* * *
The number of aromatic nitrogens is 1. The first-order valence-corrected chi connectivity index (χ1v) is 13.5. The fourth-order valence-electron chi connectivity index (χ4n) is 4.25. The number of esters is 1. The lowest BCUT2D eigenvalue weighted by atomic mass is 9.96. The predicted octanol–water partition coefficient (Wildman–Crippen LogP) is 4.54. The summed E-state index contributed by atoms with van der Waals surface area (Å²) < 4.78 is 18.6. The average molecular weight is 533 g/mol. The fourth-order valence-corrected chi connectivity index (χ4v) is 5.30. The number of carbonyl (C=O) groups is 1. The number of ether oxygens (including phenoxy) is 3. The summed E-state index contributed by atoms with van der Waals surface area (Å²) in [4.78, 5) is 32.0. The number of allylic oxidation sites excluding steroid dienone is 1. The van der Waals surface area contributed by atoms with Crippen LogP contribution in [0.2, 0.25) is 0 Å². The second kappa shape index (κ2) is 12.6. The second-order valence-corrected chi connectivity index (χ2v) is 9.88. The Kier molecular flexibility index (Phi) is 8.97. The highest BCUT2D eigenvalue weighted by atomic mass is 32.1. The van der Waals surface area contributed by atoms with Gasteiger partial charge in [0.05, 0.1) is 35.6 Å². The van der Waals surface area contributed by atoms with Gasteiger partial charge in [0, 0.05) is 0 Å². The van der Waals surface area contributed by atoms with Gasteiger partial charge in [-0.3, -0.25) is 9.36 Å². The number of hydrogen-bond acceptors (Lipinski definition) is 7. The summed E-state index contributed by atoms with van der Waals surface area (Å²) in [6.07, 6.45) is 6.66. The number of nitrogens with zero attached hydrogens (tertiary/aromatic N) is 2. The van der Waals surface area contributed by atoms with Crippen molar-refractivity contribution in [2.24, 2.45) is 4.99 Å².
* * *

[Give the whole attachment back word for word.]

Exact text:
The number of aromatic nitrogens is 1. The first-order valence-corrected chi connectivity index (χ1v) is 13.5. The fourth-order valence-electron chi connectivity index (χ4n) is 4.25. The number of esters is 1. The lowest BCUT2D eigenvalue weighted by atomic mass is 9.96. The predicted octanol–water partition coefficient (Wildman–Crippen LogP) is 4.54. The summed E-state index contributed by atoms with van der Waals surface area (Å²) < 4.78 is 18.6. The average molecular weight is 533 g/mol. The fourth-order valence-corrected chi connectivity index (χ4v) is 5.30. The number of carbonyl (C=O) groups is 1. The number of ether oxygens (including phenoxy) is 3. The summed E-state index contributed by atoms with van der Waals surface area (Å²) in [4.78, 5) is 32.0. The number of allylic oxidation sites excluding steroid dienone is 1. The van der Waals surface area contributed by atoms with Crippen LogP contribution in [0.2, 0.25) is 0 Å². The second kappa shape index (κ2) is 12.6. The second-order valence-corrected chi connectivity index (χ2v) is 9.88. The Kier molecular flexibility index (Phi) is 8.97. The highest BCUT2D eigenvalue weighted by atomic mass is 32.1. The van der Waals surface area contributed by atoms with Gasteiger partial charge in [0.05, 0.1) is 35.6 Å². The van der Waals surface area contributed by atoms with Gasteiger partial charge in [0, 0.05) is 0 Å². The van der Waals surface area contributed by atoms with Gasteiger partial charge in [-0.3, -0.25) is 9.36 Å². The number of hydrogen-bond acceptors (Lipinski definition) is 7. The summed E-state index contributed by atoms with van der Waals surface area (Å²) in [6.07, 6.45) is 6.66. The number of nitrogens with zero attached hydrogens (tertiary/aromatic N) is 2. The van der Waals surface area contributed by atoms with Crippen molar-refractivity contribution in [2.24, 2.45) is 4.99 Å².